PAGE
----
Cover of book: Politica

Yumna Kassab
Politica

Encountering Yumna Kassab’s work for the first time with her novel Politica, I needed to readjust my lens. Kassab does not write in a linear manner, with backstory and world-building, but in short and sharp vignettes. Some seemingly stand alone, some interact with others, but all are intrinsically linked to create the full story.

The result is a compelling, intricate and multifaceted tale of a Middle Eastern town that has been long affected by war. A host of characters interact with their situation in a number of different ways, revealing the pushes and pulls of people trying to survive. Politica tells, for example, stories of intergenerational love and conflict – a father and daughter are revolutionaries in the struggle, while the mother wishes for a more peaceful and family-orientated existence for her daughter and grandchild. Or the tensions of a polygynous marriage, which a later chapter reveals is a situation that has been forced upon all involved.

The unnamed conflict is framed to be colonial in nature, as many conflicts in the Middle East have been, although it’s not explicit. The chapter “Taxi”, in which a father is doing everything he can to learn English as “the global language”, illustrated this for me – through a tale of seeking knowledge and perhaps hoped-for assimilation, I found a point of identification with some of my own family’s struggles with colonisation.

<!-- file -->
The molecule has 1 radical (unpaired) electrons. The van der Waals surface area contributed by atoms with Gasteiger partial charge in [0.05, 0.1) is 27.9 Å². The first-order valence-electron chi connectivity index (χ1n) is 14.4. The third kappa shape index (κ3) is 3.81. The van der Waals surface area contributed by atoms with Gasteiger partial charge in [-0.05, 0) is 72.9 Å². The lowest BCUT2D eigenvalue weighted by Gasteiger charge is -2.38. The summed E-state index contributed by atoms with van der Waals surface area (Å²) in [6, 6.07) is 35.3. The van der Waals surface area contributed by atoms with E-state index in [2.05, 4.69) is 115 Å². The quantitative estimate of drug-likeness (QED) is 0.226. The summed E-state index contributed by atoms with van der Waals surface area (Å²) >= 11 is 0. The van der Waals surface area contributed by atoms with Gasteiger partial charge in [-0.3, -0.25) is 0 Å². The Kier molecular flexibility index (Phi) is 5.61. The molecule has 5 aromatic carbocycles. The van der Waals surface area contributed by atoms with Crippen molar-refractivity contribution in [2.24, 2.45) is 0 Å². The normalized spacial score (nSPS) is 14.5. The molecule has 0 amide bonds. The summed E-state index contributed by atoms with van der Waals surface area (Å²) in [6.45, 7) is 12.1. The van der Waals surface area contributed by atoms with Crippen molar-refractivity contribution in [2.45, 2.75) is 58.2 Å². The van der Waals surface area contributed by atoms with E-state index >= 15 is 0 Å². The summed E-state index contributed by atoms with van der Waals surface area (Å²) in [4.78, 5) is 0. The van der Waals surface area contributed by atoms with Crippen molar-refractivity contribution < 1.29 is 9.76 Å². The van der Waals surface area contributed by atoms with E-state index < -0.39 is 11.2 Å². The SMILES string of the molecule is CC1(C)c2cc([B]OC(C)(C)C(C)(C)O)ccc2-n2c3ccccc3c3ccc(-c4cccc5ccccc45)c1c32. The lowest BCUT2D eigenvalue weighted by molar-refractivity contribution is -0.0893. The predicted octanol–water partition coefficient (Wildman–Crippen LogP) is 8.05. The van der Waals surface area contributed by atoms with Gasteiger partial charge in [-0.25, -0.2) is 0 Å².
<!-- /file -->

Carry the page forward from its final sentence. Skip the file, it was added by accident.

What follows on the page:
Kassab’s economy with words is compelling – she can effectively communicate an entire life’s narrative for a character in a few short paragraphs. This is not the case for every character she introduces: some develop over decades, making repeat appearances through the text via their interactions with others. In chapters such as “The Flame of Peace” or “The Name”, fully formed and complex life journeys are narrated succinctly, leaving the reader in shock by the end.

I found Politica a challenging read: its style made it difficult to get into at first. Once I did, it was a rewarding tale of real people navigating war, love, loss, poverty and many other challenges, all linked by time and location. The novel asks if it is possible to ever measure the personal cost of war. Through all the stories she creates here, Kassab makes it clear that it can never be.

Ultimo Press, 272pp, $34.99

This article was first published in the print edition of The Saturday Paper on February 1, 2024 as "Politica".

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